As a genre found footage is showing it’s age. From the brilliant “Blair Witch Project” on it has been used, primarily in cheap-and-cheerful budget horror and sci fi films, to create a sense of urgency in a first person narrative. Trouble is, they’ve been done to death and their techniques don’t feel fresh anymore. At some point the screen will fill with static (check), the cast of unknowns will look panicked and confused (check), the protagonists will run, camera in hand, causing the picture to jiggle as though it was strapped to the back of a runaway horse (check), there will be Dr. Tongue-style close-ups (check) and the inevitable dropped camera freeze frame (check).
Despite the stylistic predictability “Phoenix Forgotten,” succeeds on several levels. Director Justin Barber has a nice ear for the rhythms of the character’s speech and draws good naturalistic performances from the cast of unknowns. The story doesn’t completely impress, and Barber takes way too long setting up the mystery, but the actors are engaging. He also does a nice job cutting together Sophie’s slick documentary footage with the grainy 1990s handy cam material.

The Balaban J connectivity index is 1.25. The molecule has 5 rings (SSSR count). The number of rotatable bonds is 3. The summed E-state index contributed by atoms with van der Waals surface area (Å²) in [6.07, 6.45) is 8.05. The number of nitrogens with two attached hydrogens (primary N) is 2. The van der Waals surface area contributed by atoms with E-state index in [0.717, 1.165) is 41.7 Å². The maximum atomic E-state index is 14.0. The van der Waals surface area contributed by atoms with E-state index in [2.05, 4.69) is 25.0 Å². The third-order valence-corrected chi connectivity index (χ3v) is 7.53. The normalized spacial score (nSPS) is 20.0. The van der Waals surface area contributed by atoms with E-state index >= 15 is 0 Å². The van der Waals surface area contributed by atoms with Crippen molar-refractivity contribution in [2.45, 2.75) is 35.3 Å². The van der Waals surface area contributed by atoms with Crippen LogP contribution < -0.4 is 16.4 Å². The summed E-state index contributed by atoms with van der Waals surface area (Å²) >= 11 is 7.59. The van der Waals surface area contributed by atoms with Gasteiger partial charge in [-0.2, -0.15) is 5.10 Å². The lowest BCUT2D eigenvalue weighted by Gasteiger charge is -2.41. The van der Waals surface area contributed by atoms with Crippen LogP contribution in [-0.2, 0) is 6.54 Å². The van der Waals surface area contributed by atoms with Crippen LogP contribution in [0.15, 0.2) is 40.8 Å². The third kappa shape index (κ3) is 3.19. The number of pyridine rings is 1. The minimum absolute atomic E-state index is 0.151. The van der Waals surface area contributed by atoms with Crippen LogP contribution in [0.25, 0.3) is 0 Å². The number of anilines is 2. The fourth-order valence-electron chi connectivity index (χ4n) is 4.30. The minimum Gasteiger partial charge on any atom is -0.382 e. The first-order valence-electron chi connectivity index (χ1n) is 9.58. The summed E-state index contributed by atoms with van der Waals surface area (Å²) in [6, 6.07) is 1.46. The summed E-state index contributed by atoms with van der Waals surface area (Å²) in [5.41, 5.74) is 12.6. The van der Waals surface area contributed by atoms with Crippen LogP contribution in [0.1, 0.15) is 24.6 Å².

“Phoenix Forgotten’s” mix of fact and fiction isn’t all that scary but Barber does whip up some intense and paranoid moments.
Richard and CP24 anchor Jamie Gutfreund have a look at the weekend’s new movies the long awaited sequel to “The Blair Witch Project,” the biopic “Snowden,” starring Joseph Gordon-Levitt and the return of Renée Zellweger’s most famous character in “Bridget Jones’s Baby.”
Richard sits in with Marcia MacMillan to have a look at the weekend’s new movies, including the found footage frights of “Blair Witch,” the rom com delights of “Bridget Jones’s Baby” and”Snowden,” Oliver Stone’s biographical look at one of the decade’s most controversial figures.
The long-awaited Blair Witch Project follow-up doesn’t have a theme song, but if it did I’d suggest Teddy Bear Picnic. In particular the line, “If you go out in the woods today you’re in for a big surprise,” because, boy, there are some shockers in the movie’s dense woods.
“When I saw our film I was scared,” says Corbin Reid who plays Ashley in Blair Witch, in theatres today.
“I actually had chills,” chimes in co-star Wes Robinson. “I thought that was cool because I don’t think that’s an easy feat for someone who was there shooting it, who read the script and knew everything that was going to happen. It is the combination of the shots and the sound design and everything.”